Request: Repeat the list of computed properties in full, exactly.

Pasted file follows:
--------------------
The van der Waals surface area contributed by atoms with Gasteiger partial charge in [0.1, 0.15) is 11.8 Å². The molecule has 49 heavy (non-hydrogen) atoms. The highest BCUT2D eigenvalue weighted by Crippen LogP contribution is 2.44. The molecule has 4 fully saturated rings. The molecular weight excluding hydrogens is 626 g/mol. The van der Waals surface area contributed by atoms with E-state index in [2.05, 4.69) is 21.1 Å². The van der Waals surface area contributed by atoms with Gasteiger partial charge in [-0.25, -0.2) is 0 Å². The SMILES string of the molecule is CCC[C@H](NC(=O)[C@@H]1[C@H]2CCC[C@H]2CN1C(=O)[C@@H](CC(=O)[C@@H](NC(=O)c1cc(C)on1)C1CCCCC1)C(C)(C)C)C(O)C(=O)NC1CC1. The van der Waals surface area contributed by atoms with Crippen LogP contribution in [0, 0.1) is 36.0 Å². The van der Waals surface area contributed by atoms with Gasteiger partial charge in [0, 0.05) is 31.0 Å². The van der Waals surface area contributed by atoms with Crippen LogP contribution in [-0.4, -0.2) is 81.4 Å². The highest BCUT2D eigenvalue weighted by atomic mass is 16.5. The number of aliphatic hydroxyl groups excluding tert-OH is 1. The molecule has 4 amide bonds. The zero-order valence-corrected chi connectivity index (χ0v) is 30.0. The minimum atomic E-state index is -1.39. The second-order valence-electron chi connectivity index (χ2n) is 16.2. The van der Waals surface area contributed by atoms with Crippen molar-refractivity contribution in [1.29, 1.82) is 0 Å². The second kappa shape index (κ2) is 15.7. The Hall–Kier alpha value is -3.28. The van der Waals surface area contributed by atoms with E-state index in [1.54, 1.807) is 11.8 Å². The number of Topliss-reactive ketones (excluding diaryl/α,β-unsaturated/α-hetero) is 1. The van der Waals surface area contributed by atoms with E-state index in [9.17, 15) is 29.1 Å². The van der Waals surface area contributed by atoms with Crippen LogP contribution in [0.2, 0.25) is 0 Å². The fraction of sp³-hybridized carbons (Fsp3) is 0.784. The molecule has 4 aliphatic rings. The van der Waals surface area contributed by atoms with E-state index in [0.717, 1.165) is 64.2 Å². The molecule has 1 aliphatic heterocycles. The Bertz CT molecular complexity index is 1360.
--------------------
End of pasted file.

The van der Waals surface area contributed by atoms with Gasteiger partial charge in [0.1, 0.15) is 11.8 Å². The molecule has 49 heavy (non-hydrogen) atoms. The highest BCUT2D eigenvalue weighted by Crippen LogP contribution is 2.44. The molecule has 4 fully saturated rings. The molecular weight excluding hydrogens is 626 g/mol. The van der Waals surface area contributed by atoms with E-state index in [2.05, 4.69) is 21.1 Å². The van der Waals surface area contributed by atoms with Gasteiger partial charge in [-0.25, -0.2) is 0 Å². The SMILES string of the molecule is CCC[C@H](NC(=O)[C@@H]1[C@H]2CCC[C@H]2CN1C(=O)[C@@H](CC(=O)[C@@H](NC(=O)c1cc(C)on1)C1CCCCC1)C(C)(C)C)C(O)C(=O)NC1CC1. The van der Waals surface area contributed by atoms with Crippen LogP contribution in [0, 0.1) is 36.0 Å². The van der Waals surface area contributed by atoms with Gasteiger partial charge in [0, 0.05) is 31.0 Å². The van der Waals surface area contributed by atoms with Crippen LogP contribution in [-0.4, -0.2) is 81.4 Å². The highest BCUT2D eigenvalue weighted by atomic mass is 16.5. The number of aliphatic hydroxyl groups excluding tert-OH is 1. The molecule has 4 amide bonds. The zero-order valence-corrected chi connectivity index (χ0v) is 30.0. The minimum atomic E-state index is -1.39. The second-order valence-electron chi connectivity index (χ2n) is 16.2. The van der Waals surface area contributed by atoms with Crippen molar-refractivity contribution in [1.29, 1.82) is 0 Å². The second kappa shape index (κ2) is 15.7. The Hall–Kier alpha value is -3.28. The van der Waals surface area contributed by atoms with E-state index in [1.54, 1.807) is 11.8 Å². The number of Topliss-reactive ketones (excluding diaryl/α,β-unsaturated/α-hetero) is 1. The van der Waals surface area contributed by atoms with E-state index in [9.17, 15) is 29.1 Å². The van der Waals surface area contributed by atoms with Crippen LogP contribution in [0.2, 0.25) is 0 Å². The fraction of sp³-hybridized carbons (Fsp3) is 0.784. The molecule has 4 aliphatic rings. The van der Waals surface area contributed by atoms with E-state index in [0.717, 1.165) is 64.2 Å². The molecule has 1 aliphatic heterocycles. The Bertz CT molecular complexity index is 1360.